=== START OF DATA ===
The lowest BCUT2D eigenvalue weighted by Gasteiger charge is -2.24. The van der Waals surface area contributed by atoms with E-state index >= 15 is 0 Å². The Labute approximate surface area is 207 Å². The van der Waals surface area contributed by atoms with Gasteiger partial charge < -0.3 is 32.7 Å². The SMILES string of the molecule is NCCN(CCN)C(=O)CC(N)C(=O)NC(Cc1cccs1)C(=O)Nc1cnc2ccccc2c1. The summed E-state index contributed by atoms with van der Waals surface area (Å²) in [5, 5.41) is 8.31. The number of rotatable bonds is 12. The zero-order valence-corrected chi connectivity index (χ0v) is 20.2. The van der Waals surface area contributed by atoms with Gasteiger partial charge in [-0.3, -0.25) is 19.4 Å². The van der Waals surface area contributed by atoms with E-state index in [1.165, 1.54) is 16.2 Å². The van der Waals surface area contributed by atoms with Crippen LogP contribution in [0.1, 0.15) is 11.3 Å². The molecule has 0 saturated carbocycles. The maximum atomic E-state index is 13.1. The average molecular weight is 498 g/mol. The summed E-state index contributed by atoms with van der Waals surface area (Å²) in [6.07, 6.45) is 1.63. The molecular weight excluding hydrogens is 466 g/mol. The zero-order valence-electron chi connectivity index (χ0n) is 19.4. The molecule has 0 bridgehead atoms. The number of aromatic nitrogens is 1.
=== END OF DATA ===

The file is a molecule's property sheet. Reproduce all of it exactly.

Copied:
The lowest BCUT2D eigenvalue weighted by Gasteiger charge is -2.24. The van der Waals surface area contributed by atoms with E-state index >= 15 is 0 Å². The Labute approximate surface area is 207 Å². The van der Waals surface area contributed by atoms with Gasteiger partial charge < -0.3 is 32.7 Å². The SMILES string of the molecule is NCCN(CCN)C(=O)CC(N)C(=O)NC(Cc1cccs1)C(=O)Nc1cnc2ccccc2c1. The summed E-state index contributed by atoms with van der Waals surface area (Å²) in [5, 5.41) is 8.31. The number of rotatable bonds is 12. The zero-order valence-corrected chi connectivity index (χ0v) is 20.2. The van der Waals surface area contributed by atoms with Gasteiger partial charge in [-0.3, -0.25) is 19.4 Å². The van der Waals surface area contributed by atoms with E-state index in [1.165, 1.54) is 16.2 Å². The van der Waals surface area contributed by atoms with Crippen LogP contribution in [0.1, 0.15) is 11.3 Å². The molecule has 0 saturated carbocycles. The maximum atomic E-state index is 13.1. The average molecular weight is 498 g/mol. The summed E-state index contributed by atoms with van der Waals surface area (Å²) in [6.07, 6.45) is 1.63. The molecular weight excluding hydrogens is 466 g/mol. The zero-order valence-electron chi connectivity index (χ0n) is 19.4. The molecule has 0 bridgehead atoms. The number of aromatic nitrogens is 1.